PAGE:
Research Reports - Anxiety disorders in children and adolescents in the second six months after traumatic brain injury

J Pediatr Rehabil Med. 2015 Dec 1;8(4):345-55. doi: 10.3233/PRM-150352.

Max JE(1,)(2), Lopez A(1), Wilde EA(3), Bigler ED(4), Schachar RJ(5), Saunders
A(6), Ewing-Cobbs L(6), Chapman SB(7), Yang TT(8), Levin HS(3).

The objective of this prospective longitudinal study was to assess the nature,
rate, predictive variables, and neuroimaging characteristics of novel (new-onset)
anxiety disorders (compared with no novel anxiety disorders) 6-12 months after
pediatric traumatic brain injury (TBI). Psychiatric and psychosocial interviews
were administered to children who sustained mild to severe TBI at baseline (soon
after injury) and at the 12-month follow-up post-injury (n= 125). The psychiatric
outcome of children 12-months post-injury revealed that novel anxiety disorders
present in the second six months after TBI were heterogeneous and occurred in 13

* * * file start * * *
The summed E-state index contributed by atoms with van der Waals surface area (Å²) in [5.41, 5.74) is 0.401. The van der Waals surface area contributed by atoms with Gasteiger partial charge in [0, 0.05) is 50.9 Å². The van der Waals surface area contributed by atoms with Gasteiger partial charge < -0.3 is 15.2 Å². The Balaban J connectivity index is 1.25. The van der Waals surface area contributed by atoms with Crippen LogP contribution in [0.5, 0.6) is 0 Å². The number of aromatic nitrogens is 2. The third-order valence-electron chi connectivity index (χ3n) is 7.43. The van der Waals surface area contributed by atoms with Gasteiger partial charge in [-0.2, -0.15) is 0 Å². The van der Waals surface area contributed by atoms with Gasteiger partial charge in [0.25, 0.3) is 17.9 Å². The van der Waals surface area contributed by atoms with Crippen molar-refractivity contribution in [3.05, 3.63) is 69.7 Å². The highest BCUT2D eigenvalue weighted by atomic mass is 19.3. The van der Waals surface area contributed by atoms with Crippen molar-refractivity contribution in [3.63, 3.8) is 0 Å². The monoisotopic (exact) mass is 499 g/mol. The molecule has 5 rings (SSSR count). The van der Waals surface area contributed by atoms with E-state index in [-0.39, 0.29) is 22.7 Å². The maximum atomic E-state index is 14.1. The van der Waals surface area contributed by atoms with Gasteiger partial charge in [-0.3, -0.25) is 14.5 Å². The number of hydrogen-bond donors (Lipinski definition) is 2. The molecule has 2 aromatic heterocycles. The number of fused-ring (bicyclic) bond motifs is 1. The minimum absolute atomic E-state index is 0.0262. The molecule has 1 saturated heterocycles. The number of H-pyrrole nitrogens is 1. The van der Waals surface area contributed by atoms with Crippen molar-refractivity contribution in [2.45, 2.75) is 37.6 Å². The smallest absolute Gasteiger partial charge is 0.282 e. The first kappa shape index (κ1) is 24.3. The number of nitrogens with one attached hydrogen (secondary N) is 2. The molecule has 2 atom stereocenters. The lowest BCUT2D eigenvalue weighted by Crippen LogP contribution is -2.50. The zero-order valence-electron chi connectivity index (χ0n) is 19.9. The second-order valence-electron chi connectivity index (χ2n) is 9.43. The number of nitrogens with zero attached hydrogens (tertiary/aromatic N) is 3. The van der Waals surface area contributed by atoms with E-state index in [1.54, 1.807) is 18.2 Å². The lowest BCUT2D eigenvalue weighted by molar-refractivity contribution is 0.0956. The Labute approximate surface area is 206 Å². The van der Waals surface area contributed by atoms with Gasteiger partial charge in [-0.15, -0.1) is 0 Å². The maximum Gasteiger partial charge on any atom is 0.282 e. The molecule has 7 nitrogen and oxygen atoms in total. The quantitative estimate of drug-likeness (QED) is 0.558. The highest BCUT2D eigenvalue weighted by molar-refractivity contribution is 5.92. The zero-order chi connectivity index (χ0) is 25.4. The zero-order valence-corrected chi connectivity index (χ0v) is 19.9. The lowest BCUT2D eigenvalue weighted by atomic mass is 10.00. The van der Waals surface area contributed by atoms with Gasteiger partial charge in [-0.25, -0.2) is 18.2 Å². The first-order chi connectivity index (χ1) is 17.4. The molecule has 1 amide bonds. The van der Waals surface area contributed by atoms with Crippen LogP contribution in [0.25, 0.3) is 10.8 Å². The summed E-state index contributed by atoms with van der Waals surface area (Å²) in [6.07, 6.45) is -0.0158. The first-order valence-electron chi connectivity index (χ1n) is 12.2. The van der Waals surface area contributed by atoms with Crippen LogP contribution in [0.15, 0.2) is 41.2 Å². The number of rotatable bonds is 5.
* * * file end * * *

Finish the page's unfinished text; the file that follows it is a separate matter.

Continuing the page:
(10.4%) participants. Novel anxiety disorder was significantly associated with
concurrent novel depressive disorder and with novel personality change due to
TBI. Novel anxiety disorder was marginally associated with younger age at injury
and with pre-injury anxiety disorder in univariate analyses. Age at injury,
pre-injury anxiety disorder, and personality change due to TBI were each
significantly and independently related to novel anxiety disorder in a logistic
regression analysis. There were no significant neuroimaging group differences.
These findings suggest that the emergence of novel anxiety disorder after TBI
might be related to a broader problem of affective dysregulation especially in
younger children and those with a vulnerability even to pre-injury anxiety

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